BOSTON – Tuesday, March 19, 2019 – Building off his commitment to ensure Boston’s services are easily accessible to all, Mayor Martin J. Walsh today launched a web application, allowing residents to order Boston-based birth certificates directly from the Registry Department. This follows the success of the death certificates online launch in March of 2018.
“In Boston, we’re committed to using technology to make our residents’ lives simpler, and public documents more accessible,” said Mayor Walsh. “Birth certificates are needed by many of our residents, and this new system will allow greater transparency and convenience, allowing residents easier access to their vital records.”
Mayor Walsh has worked to create easier access to individuals’ birth certificates, including partnering with Massachusetts State Representative Michael Moran to file legislation to make it easier for residents to access their birth certificates.
“Making critical documents like birth certificates more accessible to every person born in Boston is vital to ensuring equity and improving a resident’s ability to obtain a driver’s license, secure housing, and get a job,” said Representative Michael Moran. “This announcement of progress by the Mayor is a great step forward and I am eager to build on it with our legislation to remove even more barriers to accessing these critical documents that some of our most vulnerable residents face.”
The Registry Department has seen a 30 percent increase in requests in the past year largely as a result of the REAL ID Act; federal legislation passed in 2005. This act mandated that an “enhanced driver’s license” be issued separate from standard licenses to citizens. Soon, U.S. Citizens will need either this enhanced driver’s license or a passport to enter certain federal buildings and to fly in the United States. Here in Massachusetts, residents need their birth certificate to get a license. For this reason, the Department of Innovation and Technology partnered with the Registry Department to ease the process and cost burden on constituents, and the operational demand as we near the federal deadline for compliance with the law. The law will go into full effect on October 1, 2020.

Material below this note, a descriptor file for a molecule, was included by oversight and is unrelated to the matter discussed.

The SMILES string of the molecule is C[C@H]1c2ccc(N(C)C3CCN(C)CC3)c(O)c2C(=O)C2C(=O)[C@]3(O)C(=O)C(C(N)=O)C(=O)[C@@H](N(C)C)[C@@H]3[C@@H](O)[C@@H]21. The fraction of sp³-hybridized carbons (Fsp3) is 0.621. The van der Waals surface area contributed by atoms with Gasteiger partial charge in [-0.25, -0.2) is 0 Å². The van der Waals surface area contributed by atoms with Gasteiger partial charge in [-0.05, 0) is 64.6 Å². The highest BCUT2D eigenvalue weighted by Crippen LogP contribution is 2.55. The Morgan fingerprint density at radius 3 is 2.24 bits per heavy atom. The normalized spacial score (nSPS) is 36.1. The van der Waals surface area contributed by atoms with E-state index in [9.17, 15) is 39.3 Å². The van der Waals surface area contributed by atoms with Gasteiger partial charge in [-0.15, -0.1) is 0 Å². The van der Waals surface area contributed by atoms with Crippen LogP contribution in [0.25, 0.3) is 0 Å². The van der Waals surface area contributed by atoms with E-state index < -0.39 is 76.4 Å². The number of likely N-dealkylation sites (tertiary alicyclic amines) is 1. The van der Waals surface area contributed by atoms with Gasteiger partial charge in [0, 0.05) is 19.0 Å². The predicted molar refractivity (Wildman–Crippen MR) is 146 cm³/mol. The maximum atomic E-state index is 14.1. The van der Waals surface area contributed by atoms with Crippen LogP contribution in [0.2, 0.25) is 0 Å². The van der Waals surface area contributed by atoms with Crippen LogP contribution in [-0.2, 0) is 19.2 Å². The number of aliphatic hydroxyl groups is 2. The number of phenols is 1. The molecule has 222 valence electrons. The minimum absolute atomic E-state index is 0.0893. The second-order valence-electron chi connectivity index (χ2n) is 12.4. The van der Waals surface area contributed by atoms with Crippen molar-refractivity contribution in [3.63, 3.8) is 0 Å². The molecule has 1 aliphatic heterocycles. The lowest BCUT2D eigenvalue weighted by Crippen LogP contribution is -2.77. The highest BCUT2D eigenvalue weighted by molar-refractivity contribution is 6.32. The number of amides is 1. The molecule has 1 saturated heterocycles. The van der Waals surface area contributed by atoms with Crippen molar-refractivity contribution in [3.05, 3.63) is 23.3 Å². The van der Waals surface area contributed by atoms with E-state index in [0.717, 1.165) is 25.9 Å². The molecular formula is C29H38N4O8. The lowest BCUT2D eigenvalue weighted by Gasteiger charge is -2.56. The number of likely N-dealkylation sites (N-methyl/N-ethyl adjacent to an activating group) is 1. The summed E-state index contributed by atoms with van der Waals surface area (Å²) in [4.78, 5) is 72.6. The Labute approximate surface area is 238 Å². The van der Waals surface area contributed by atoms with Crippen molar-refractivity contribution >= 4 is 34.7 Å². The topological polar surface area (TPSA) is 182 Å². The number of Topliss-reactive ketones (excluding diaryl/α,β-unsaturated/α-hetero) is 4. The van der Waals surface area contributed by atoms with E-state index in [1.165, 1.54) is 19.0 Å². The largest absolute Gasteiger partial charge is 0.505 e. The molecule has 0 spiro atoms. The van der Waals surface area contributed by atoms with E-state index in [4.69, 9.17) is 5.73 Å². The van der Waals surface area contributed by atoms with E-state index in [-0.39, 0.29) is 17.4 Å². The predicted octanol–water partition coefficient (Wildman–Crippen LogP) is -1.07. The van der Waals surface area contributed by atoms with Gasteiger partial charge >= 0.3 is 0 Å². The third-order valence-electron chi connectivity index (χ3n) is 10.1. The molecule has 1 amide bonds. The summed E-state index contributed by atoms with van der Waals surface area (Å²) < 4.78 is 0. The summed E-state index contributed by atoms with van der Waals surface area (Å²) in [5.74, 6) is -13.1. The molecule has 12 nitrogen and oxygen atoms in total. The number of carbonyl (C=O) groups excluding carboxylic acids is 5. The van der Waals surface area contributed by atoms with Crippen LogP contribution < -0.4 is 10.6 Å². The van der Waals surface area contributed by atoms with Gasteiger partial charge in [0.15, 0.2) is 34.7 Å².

Previously, the process of ordering birth certificates online was only available through a third-party service contracted by the state to find vital records, but the average cost per request was typically more than $40, not including shipping and processing fees. In addition, orders could take more than a few weeks to process. As the main source of truth for birth certificates in Boston, the City was well positioned to offer a quicker, easier, and more cost-effective option. Both mail and in-person options will continue to be available through the Registry Department.
Since the launch of the death certificates application, the City has seen online fulfillment overtake in-mail and in-person, and requests are often processed same day. This past February, 42 percent of death certificates processed were ordered online, and Boston anticipates similar efficiencies gained for constituents and City staff processing the birth requests. Birth certificates cost $14 per copy, and that price includes shipping.
“The Registry Department is thrilled to provide this new online, affordable option for Boston birth requests. With the success of our online death request option last year and the increased demand for birth certificates for the REAL IDs, our customers will find the birth option quick and efficient,” said Patty McMahon, City Registrar.
Mayor Walsh has been committed to bringing more equity and choice to residents throughout Boston through the Department of Innovation and Technology, from launching Boston’s first-ever Digital Equity Fund; to bringing WiFi hotspots to the Boston Public Library’s lending program; to Boston’s Wicked Free WiFi program; to working to protect Net Neutrality rules that ensure a fair and open internet.
About the Department of Innovation & Technology
The Department of Innovation & Technology works to engage, empower, and improve life for residents in the City through technology. The focus areas of their work includes digital engagement and services, data and analytics, and broadband, cable and digital equity. The department oversees the development and implementation of new digital tools, open data, Wicked Free Wi-Fi, mobile apps, and cybersecurity practices.